The first thing that came to mind was the Oblique Order, as made famous by the Theban General Epaminondas. In his famous battle against Sparta (The battle of Leuctra) he denied them his right wing (ie held it back) and vastly strengthening his left wing to meet their elite unites (traditionally always placed on the Right) head-on to achieve a breakthrough. This was later copied by Philip of Macadon, and later his son Alexander (the Great.)

It's not really the point your making perhaps, but using the same general theory.
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Re: A Lesson from Rock Face Climbers

Postby Viceroy63 on Mon Nov 12, 2012 10:40 pm

"It's not really the point your making perhaps, but using the same general theory."

Now that is actually very interesting. Because even real armies have to attack in coordinated assaults. Thus the right and left Flanks. And in the days of horse and canons there were also ranks. The point is that you just never send in your whole force in one concentrated effort because no one can foresee the actual future events of any battle outcome.

So you always plan for a possible withdrawal or contingencies with some portion of your army force or Flank or Rank of your forces. In the case of a withdrawal a portion of your force would provide cover while the rest of the force retreat to fall back positions. Once the fall back positions are reach they then change and provide cover so that those that were providing cover can also retreat to their fall back positions. That portion of the force that is providing cover can be liken to the anchor that is safely secured providing safety for the the rest of the force.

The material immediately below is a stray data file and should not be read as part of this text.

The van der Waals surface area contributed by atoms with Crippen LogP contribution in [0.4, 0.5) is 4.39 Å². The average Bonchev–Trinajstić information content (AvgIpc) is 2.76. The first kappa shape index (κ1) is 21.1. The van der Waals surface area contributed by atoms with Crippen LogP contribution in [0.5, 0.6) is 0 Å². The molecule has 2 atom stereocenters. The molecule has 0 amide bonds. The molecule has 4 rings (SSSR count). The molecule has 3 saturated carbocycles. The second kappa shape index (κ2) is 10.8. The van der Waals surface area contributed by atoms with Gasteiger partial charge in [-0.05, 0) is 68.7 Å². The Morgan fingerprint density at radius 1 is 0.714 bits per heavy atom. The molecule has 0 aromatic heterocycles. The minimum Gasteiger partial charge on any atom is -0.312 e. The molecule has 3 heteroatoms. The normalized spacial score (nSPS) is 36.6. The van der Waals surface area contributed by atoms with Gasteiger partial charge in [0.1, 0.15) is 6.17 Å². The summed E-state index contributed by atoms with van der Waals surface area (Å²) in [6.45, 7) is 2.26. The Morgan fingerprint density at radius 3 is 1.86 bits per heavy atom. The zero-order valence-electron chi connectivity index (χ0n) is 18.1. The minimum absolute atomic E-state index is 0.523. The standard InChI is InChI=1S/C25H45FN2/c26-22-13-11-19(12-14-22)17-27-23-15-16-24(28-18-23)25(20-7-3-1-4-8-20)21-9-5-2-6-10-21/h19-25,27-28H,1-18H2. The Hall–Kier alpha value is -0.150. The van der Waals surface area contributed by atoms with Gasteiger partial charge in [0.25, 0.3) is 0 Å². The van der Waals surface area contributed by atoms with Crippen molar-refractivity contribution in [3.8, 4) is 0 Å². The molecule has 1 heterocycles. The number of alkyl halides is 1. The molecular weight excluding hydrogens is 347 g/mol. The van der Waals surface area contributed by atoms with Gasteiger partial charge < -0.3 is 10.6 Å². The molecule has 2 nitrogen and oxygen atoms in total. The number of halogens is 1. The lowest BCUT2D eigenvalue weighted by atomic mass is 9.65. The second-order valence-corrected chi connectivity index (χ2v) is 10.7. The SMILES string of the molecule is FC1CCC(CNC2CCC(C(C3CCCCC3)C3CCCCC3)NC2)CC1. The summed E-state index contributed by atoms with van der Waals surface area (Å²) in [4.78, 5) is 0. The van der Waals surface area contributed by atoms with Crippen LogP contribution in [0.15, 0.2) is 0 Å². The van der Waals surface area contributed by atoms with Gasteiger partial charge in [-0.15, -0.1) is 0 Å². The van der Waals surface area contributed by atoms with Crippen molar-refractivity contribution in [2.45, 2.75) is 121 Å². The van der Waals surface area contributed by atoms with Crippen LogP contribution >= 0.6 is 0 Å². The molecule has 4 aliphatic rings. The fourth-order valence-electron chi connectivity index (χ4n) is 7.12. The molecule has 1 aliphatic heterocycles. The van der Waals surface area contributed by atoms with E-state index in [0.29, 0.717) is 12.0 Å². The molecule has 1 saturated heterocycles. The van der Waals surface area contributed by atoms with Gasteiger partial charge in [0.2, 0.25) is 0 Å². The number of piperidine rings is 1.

In the case of advancing in a successful attack, one portion of the force is drawing fire and engaging the enemy (being the anchor) while the Right or left Flank is advanced further into the enemy positions. Once the enemy has been outflanked and the troops are in position they then engage the enemy and force their army to engage them providing the opportunity for the other part of the army force to advance further into the enemy position as well. The principal is exactly the same whether advancing or retreating. It's almost like a dance. LOL.

Even in individual games in Conquer Club, you always want to hold back a certain portion of your troops for defense in prime regions so that you have an assaulting stack and a defending stack. If one should fail there is at least that other portion of your troops that may succeed. Thus the strategy of the stacks according to the SoC Training games. LOL.
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The battle of Leuctra

Postby Viceroy63 on Mon Nov 12, 2012 11:54 pm

You got me interested and I looked up The battle of Leuctra. I found a very interesting You Tube documentary about it. :)

I can relate that battle to the concept of attacking enemy stacks and BZ's (Bonus Zone's) before they do you the real damage. I see so many players stand toe to toe with very large numbers of troops not realizing that the first to strike with large numbers of troops gains the advantage in that attack.

That is what the thebans did basically. They hit the Spartans where they had their biggest Stack (on the Spartan right) because they understood that it was that stack that could do them the most damage. They ignored the rest of their allies knowing that once that stack was defeated the Spartan allies would be no real threat. :)